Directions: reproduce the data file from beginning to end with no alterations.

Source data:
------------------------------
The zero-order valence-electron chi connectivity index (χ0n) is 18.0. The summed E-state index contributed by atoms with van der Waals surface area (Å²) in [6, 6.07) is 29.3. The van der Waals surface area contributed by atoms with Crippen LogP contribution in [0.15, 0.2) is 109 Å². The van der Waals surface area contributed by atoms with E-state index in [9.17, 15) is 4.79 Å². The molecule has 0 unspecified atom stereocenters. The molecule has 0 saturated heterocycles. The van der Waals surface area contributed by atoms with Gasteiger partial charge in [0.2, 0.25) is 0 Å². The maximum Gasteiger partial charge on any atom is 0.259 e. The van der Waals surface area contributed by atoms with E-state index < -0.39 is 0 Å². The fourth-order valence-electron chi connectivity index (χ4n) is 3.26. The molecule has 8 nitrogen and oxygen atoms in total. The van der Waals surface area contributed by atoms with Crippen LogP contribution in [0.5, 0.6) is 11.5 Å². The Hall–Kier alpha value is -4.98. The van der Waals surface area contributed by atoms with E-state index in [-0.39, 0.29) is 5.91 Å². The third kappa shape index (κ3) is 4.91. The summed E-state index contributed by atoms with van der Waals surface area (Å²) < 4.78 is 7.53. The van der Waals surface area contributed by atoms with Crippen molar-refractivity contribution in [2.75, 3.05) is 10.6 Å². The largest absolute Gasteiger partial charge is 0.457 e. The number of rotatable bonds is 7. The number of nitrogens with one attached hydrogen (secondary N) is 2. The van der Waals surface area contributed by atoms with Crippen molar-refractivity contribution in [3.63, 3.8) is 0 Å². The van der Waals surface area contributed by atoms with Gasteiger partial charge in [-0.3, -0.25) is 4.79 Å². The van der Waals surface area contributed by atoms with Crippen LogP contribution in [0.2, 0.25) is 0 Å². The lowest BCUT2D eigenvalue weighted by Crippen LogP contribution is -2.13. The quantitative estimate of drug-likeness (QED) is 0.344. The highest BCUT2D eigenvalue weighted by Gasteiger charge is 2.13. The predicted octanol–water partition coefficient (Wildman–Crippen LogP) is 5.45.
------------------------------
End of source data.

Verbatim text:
The zero-order valence-electron chi connectivity index (χ0n) is 18.0. The summed E-state index contributed by atoms with van der Waals surface area (Å²) in [6, 6.07) is 29.3. The van der Waals surface area contributed by atoms with Crippen LogP contribution in [0.15, 0.2) is 109 Å². The van der Waals surface area contributed by atoms with E-state index in [9.17, 15) is 4.79 Å². The molecule has 0 unspecified atom stereocenters. The molecule has 0 saturated heterocycles. The van der Waals surface area contributed by atoms with Gasteiger partial charge in [0.2, 0.25) is 0 Å². The maximum Gasteiger partial charge on any atom is 0.259 e. The van der Waals surface area contributed by atoms with E-state index < -0.39 is 0 Å². The fourth-order valence-electron chi connectivity index (χ4n) is 3.26. The molecule has 8 nitrogen and oxygen atoms in total. The van der Waals surface area contributed by atoms with Crippen LogP contribution in [0.5, 0.6) is 11.5 Å². The Hall–Kier alpha value is -4.98. The van der Waals surface area contributed by atoms with E-state index in [-0.39, 0.29) is 5.91 Å². The third kappa shape index (κ3) is 4.91. The summed E-state index contributed by atoms with van der Waals surface area (Å²) < 4.78 is 7.53. The van der Waals surface area contributed by atoms with Crippen molar-refractivity contribution in [2.75, 3.05) is 10.6 Å². The largest absolute Gasteiger partial charge is 0.457 e. The number of rotatable bonds is 7. The number of nitrogens with one attached hydrogen (secondary N) is 2. The van der Waals surface area contributed by atoms with Crippen molar-refractivity contribution in [3.63, 3.8) is 0 Å². The van der Waals surface area contributed by atoms with Gasteiger partial charge in [-0.3, -0.25) is 4.79 Å². The van der Waals surface area contributed by atoms with Crippen LogP contribution in [0.2, 0.25) is 0 Å². The lowest BCUT2D eigenvalue weighted by Crippen LogP contribution is -2.13. The quantitative estimate of drug-likeness (QED) is 0.344. The highest BCUT2D eigenvalue weighted by Gasteiger charge is 2.13. The predicted octanol–water partition coefficient (Wildman–Crippen LogP) is 5.45.